The National Centre for Writing celebrates the best in world literature. Our programme of innovative collaborations engages writers, literary translators and readers, in person and online, in projects that support new voices and new stories, and respond to the rapidly changing world of writing.
Norwich has been a literary city for over 900 years: a place of ideas where the power of words has changed lives and transformed literature. In 2012 Writers’ Centre Norwich (now the National Centre for Writing) led the successful bid for Norwich to become England’s first UNESCO City of Literature, joining a prestigious network of cities worldwide.
We celebrate Norwich’s heritage as a place of ideas. We nurture the city’s contemporary writers and through our UNESCO Young Ambassador programme support young people to share their love of reading, writing, books and ideas with their schools and wider community.
Our work ranges from major international partnerships with organisations such as British Council, to vibrant public events including the Noirwich Crime Writing Festival and the City of Literature strand at the Norfolk & Norwich Festival.
We have organised residencies for writers and translators in partnership with a number of organisations, including the Nippon Foundation, Passa Porta, the Elizabeth Kostova Foundation and the Arts Council of Korea. There are articles by previous writers and translators available on our website.
The National Centre for Writing is based at the historic Dragon Hall in Norwich. The 15th century medieval merchant’s hall is now a creative hub, with public events taking place in our Great Hall, an education space in our new south wing, and a writers’ colony and library.
We are expanding our residency programme for writers and translators from around the world in our recently refurbished cottage. Some of our residencies are more focused on time to write and translate. Other residencies include the opportunity to take part in other literary activities, workshops and events, and to meet other writers.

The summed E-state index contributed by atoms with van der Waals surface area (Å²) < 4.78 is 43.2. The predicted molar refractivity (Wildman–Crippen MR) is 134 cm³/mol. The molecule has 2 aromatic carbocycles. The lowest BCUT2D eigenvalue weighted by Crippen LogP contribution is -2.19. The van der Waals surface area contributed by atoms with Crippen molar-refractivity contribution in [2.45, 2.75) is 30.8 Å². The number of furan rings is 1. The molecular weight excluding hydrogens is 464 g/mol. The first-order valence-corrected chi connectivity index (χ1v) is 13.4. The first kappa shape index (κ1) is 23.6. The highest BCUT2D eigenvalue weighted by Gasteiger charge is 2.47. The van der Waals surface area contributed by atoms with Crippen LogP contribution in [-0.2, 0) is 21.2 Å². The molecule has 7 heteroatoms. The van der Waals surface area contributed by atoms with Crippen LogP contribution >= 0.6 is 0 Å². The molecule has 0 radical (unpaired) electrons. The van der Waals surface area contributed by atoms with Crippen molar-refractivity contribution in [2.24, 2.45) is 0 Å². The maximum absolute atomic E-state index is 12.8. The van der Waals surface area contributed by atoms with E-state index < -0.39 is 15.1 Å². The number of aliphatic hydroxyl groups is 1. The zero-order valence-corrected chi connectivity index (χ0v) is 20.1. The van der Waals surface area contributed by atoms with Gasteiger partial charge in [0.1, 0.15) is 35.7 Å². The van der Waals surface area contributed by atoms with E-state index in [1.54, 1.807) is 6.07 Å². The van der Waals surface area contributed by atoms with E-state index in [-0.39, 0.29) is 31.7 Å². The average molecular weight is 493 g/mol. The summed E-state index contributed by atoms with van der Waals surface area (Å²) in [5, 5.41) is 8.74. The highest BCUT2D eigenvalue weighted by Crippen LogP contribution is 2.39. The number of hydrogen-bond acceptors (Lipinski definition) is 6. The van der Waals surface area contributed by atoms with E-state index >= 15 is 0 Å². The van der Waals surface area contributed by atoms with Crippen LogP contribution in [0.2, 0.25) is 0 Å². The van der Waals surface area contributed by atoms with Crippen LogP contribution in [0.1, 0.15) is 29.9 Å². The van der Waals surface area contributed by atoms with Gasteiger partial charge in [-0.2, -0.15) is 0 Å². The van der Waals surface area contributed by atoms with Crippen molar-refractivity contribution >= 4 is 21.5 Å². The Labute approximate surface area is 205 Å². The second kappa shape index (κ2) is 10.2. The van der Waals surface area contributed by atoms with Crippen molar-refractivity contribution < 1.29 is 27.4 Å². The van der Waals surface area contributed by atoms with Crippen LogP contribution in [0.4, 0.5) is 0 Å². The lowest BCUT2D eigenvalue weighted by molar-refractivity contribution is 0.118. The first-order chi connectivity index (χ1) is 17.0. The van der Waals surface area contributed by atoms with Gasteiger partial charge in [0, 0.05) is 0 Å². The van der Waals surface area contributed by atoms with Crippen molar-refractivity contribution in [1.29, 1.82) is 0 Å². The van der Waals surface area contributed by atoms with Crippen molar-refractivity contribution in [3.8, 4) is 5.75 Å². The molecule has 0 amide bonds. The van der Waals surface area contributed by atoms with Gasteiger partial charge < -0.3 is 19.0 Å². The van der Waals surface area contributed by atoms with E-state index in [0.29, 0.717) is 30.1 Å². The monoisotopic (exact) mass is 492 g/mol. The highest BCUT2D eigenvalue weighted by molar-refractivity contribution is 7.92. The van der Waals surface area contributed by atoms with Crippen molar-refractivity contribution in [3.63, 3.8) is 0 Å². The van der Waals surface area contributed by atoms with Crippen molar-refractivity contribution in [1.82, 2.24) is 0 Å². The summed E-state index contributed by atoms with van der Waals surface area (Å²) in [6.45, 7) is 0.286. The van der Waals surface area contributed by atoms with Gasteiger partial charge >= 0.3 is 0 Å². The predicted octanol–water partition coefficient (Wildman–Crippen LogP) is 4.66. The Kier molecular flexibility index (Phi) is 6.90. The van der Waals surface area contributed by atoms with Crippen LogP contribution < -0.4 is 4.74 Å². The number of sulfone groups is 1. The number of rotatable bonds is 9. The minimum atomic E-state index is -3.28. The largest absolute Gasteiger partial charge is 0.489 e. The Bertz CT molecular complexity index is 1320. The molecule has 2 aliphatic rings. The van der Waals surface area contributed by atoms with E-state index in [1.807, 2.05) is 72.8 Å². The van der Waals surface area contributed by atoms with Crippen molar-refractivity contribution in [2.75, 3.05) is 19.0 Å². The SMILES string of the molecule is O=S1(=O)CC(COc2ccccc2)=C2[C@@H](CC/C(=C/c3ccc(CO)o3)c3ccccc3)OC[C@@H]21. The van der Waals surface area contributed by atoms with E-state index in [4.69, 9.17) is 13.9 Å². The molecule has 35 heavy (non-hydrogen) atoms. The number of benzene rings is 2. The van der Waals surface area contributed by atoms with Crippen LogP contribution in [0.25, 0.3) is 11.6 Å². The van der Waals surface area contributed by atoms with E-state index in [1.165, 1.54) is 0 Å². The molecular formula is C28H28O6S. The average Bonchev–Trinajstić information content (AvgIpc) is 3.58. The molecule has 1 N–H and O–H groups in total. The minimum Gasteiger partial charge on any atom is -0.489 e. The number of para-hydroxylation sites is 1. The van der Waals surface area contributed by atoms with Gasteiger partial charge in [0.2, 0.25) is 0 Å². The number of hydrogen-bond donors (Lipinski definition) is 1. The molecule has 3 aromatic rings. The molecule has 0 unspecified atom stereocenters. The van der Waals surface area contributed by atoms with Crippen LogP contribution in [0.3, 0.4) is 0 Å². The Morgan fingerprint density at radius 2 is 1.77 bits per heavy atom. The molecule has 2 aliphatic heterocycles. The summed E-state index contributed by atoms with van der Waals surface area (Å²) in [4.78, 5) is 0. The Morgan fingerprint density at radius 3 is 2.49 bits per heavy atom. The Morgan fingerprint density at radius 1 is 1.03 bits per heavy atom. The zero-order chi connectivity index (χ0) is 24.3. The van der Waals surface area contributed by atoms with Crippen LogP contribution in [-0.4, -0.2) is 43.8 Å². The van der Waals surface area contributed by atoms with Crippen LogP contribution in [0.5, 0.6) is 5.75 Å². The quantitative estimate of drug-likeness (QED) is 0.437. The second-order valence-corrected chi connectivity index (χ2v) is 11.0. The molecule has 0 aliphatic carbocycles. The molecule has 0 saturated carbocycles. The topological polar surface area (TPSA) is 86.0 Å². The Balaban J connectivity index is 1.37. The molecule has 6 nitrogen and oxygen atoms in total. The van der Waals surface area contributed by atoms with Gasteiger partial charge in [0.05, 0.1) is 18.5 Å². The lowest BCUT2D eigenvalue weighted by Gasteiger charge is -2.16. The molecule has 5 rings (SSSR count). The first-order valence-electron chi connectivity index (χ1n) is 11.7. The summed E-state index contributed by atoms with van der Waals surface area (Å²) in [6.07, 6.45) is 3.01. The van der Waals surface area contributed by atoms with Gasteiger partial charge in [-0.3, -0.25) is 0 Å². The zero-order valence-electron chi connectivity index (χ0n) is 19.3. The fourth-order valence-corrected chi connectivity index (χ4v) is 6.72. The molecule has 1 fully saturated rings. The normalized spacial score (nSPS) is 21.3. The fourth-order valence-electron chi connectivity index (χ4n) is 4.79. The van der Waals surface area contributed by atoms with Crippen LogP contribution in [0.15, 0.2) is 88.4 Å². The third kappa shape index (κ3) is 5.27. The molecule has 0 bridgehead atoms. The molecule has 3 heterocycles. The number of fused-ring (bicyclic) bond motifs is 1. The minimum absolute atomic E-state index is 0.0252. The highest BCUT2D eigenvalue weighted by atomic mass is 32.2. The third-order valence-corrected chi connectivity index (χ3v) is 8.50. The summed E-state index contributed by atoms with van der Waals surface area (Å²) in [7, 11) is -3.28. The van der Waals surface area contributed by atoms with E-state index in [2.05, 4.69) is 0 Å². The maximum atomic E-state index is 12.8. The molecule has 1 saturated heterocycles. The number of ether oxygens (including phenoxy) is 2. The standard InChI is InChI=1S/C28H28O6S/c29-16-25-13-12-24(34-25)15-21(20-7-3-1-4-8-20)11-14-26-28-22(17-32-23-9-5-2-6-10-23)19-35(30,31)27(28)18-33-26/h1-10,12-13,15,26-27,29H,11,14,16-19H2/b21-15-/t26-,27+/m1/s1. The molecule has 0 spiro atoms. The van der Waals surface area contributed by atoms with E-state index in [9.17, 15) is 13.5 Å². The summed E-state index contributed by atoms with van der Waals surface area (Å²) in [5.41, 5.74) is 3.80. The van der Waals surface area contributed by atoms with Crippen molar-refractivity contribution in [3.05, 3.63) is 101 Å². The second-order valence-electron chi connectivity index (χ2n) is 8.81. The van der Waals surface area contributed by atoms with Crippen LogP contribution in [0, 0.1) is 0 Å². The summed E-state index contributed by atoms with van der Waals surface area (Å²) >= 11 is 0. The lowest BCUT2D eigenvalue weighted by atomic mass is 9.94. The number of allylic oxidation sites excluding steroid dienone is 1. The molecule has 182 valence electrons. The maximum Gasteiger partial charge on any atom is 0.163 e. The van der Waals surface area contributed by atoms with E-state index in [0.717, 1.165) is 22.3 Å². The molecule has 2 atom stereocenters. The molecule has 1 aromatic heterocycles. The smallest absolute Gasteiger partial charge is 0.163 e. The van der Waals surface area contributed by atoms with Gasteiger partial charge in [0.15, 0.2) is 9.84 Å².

Writers and translators in residence are hosted in our two-bedroom cottage, with shared kitchen, bathroom and living space. They have the use of desk space in our writers’ colony and library. Dragon Hall is by the river, close to the train station and not far from the city centre. The tranquil surroundings of Norwich, two hours from London by train and close to a spectacular coast line, make it an ideal location to write, translate, read and dream.
We offer a range of residencies, each with their own application process. We also offer a number of self-funded residencies. Details of opportunities as they arise are available on our website.
In most cases, we ask for details of the writing or translation project to be undertaken during the residency. We assess applications based on the reasons a writer or translator wants to do the residency, how they meet the aims of that particular residency, what they will bring to the residency and what they hope to gain from it.
As well as a willingness to promote contemporary writing and culture, and to engage in the literary and cultural life of Norwich, we ask that the writers or translators in residence be available for any interview, filming or media opportunity that may arise during their stay. We also ask them to contribute to our learning resources, and write a short blog about the residency.